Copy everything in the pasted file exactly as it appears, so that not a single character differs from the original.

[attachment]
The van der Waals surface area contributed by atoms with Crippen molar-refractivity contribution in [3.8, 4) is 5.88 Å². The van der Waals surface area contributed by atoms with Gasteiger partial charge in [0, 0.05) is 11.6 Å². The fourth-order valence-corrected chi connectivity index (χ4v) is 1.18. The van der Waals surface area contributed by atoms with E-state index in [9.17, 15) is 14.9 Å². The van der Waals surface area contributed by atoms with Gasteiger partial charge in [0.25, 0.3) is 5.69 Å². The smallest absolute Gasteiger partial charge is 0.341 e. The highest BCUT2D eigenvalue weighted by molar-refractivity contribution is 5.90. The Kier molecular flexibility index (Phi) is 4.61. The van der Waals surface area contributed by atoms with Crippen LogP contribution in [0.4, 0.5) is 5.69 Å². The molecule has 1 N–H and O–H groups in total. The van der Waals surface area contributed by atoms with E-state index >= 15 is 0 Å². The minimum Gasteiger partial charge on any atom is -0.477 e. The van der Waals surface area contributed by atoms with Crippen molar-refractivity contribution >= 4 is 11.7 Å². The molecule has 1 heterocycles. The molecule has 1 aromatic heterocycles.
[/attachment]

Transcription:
The van der Waals surface area contributed by atoms with Crippen molar-refractivity contribution in [3.8, 4) is 5.88 Å². The van der Waals surface area contributed by atoms with Gasteiger partial charge in [0, 0.05) is 11.6 Å². The fourth-order valence-corrected chi connectivity index (χ4v) is 1.18. The van der Waals surface area contributed by atoms with E-state index in [9.17, 15) is 14.9 Å². The van der Waals surface area contributed by atoms with Gasteiger partial charge in [0.25, 0.3) is 5.69 Å². The smallest absolute Gasteiger partial charge is 0.341 e. The highest BCUT2D eigenvalue weighted by molar-refractivity contribution is 5.90. The Kier molecular flexibility index (Phi) is 4.61. The van der Waals surface area contributed by atoms with Crippen LogP contribution in [0.4, 0.5) is 5.69 Å². The molecule has 1 N–H and O–H groups in total. The van der Waals surface area contributed by atoms with E-state index >= 15 is 0 Å². The minimum Gasteiger partial charge on any atom is -0.477 e. The van der Waals surface area contributed by atoms with Crippen molar-refractivity contribution >= 4 is 11.7 Å². The molecule has 1 heterocycles. The molecule has 1 aromatic heterocycles.